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Bryan Yurcan
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The BYOD Challenge

Having a policy in place to manage mobile devices used by employees for work purposes is necessary in this current day.

Having a good BYOD in policy in place is critical for most companies in the current day, especially in the financial services industry. Employees using mobile devices that are connected to a corporate network, and that are privy to valuable and sensitive data, need to know exactly what protocols they should follow in using that device.

According to Nolan Goldberg, an intellectual property and technology counsel with Proskauer LLP, knowing the fundamental principles of information governance is key so that any BYOD policy can grow to handle whatever comes tomorrow in this world of rapidly changing technology. Firstly, he says it is important to note the difference between an organization giving out mobile devices for work use, as opposed to allowing employees to use their personal devices for work and store corporate data. Most companies have a mobile device management policy in place for the former, so it's that latter that requires a well-implemented BYOD policy.

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If an employee is allowed to use his personal device to gain access to a corporate network for work purposes, he needs to know the expectations of privacy and ownership of data that comes with that privilege, notes Goldberg. For example, if that employee leaves the company and corporate data needs to be removed, will the entire phone need to be wiped, thus causing the employee to lose personal data as well? These are scenarios that need to be addressed in a BYOD policy, Goldberg says.

"It needs to be clear who owns what," he adds. "The employee has an obligation to know what he can and can’t do."

Goldberg says the biggest mistake companies make is allowing employees to use personal devices for work use ad hoc without having a policy in place. "I don't think as of right now there's enough of a history to say that one kind of policy is better than another," he says. "The biggest thing is to have one in place."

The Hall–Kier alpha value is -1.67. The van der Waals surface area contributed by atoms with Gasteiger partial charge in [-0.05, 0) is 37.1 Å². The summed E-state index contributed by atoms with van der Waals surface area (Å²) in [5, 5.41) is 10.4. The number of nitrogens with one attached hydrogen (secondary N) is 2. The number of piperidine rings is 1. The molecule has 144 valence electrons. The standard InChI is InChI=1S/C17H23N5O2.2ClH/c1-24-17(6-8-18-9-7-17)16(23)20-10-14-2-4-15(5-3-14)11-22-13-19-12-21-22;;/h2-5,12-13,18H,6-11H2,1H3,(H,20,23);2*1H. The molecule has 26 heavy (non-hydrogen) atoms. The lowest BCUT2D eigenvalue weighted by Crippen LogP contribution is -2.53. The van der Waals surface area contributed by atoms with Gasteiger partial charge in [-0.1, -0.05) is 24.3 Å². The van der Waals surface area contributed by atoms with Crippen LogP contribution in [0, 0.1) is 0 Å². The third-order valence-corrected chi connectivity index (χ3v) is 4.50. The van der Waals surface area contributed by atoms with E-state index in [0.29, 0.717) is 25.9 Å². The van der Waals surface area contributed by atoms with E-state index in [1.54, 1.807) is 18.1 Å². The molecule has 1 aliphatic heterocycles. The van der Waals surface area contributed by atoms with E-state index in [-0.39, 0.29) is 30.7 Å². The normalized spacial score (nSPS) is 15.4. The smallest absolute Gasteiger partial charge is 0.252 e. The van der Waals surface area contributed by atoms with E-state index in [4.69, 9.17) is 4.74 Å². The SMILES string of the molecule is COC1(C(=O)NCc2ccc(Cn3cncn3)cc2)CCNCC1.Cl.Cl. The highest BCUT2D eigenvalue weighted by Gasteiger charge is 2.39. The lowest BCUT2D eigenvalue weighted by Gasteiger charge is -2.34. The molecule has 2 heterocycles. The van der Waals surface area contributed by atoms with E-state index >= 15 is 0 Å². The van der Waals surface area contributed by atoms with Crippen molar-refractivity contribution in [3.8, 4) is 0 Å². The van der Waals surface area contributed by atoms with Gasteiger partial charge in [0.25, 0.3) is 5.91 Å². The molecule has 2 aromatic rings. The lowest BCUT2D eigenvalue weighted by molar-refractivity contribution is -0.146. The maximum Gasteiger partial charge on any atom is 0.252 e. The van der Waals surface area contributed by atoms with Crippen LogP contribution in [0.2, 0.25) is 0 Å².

Further, he says it is important to involve all of the corporate stakeholders in crafting a BYOD policy

"While one purpose of the policy is compliance and protecting the company, it's important not to overlook that another purpose is to facilitate business goals," he says. "Employees need to be able to meet business needs with their devices within the constraints set by the other stakeholders, such as HR."

Ultimately, Goldberg says the ideal scenario for managing employees who use personal devices for work is the combination of having a clearly defined policy in place along with implementing good mobile device management software.

"Having technology in place that will help you implement the policy is key," he says.  

Bryan Yurcan is associate editor for Bank Systems and Technology. He has worked in various editorial capacities for newspapers and magazines for the past 8 years. After beginning his career as a municipal and courts reporter for daily newspapers in upstate New York, Bryan has ... View Full Bio

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Jonathan_Camhi
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Jonathan_Camhi,
User Rank: Author
8/26/2014 | 11:32:42 AM
Re: Who sets the rules?
That need for collaboration across different groups is being seen in a lot of other areas too. I think those organizations that succeed at fostering collaboration and co-operation across different organizational silos will have a key competitive advantage going forward. But that's a skill that has to be learned with experience.
Byurcan
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Byurcan,
User Rank: Author
8/26/2014 | 10:42:58 AM
Re: Who sets the rules?
Yes, it is definitely a group effort, IT, and all the business stakeholders need to be involved.
Kelly22
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Kelly22,
User Rank: Author
8/26/2014 | 10:31:24 AM
Re: Who sets the rules?
It seems that creating these policies would have to involve a group effort from all the departments you mentioned. Their differing perspectives would likely complicate the process, yes, but also (hopefully) result in a more complete policy. 
Becca L
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Becca L,
User Rank: Author
8/25/2014 | 5:46:55 PM
Re: Who sets the rules?
IT needs to have all those security issues hammered out before they start building the technology, otherwise they are spinning in place while all these issues are held up by the procedures and protocols of these HR/security/.etc teams. Creating a protocol is a long and arduous process, I can see why a lot of banks re hesitant to begin the discussion.
Byurcan
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Byurcan,
User Rank: Author
8/21/2014 | 1:07:17 PM
Re: Who sets the rules?
Yes it's a combination of those. IT has to be involved obviously from a technical standpoint of how to best secure the device, but then legal and/or HR have a say in the questions he referenced of "who owns what" when it comes to data.
KBurger
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KBurger,
User Rank: Author
8/21/2014 | 1:04:56 PM
Who sets the rules?
Who does Goldberg think should be setting these policies -- is it IT, legal, HR? Probably some combination of that, but again each area comes at the BYOD-related issues and risks from a different perspective, which could make it difficult to create an administer a coherent, consistent policy.
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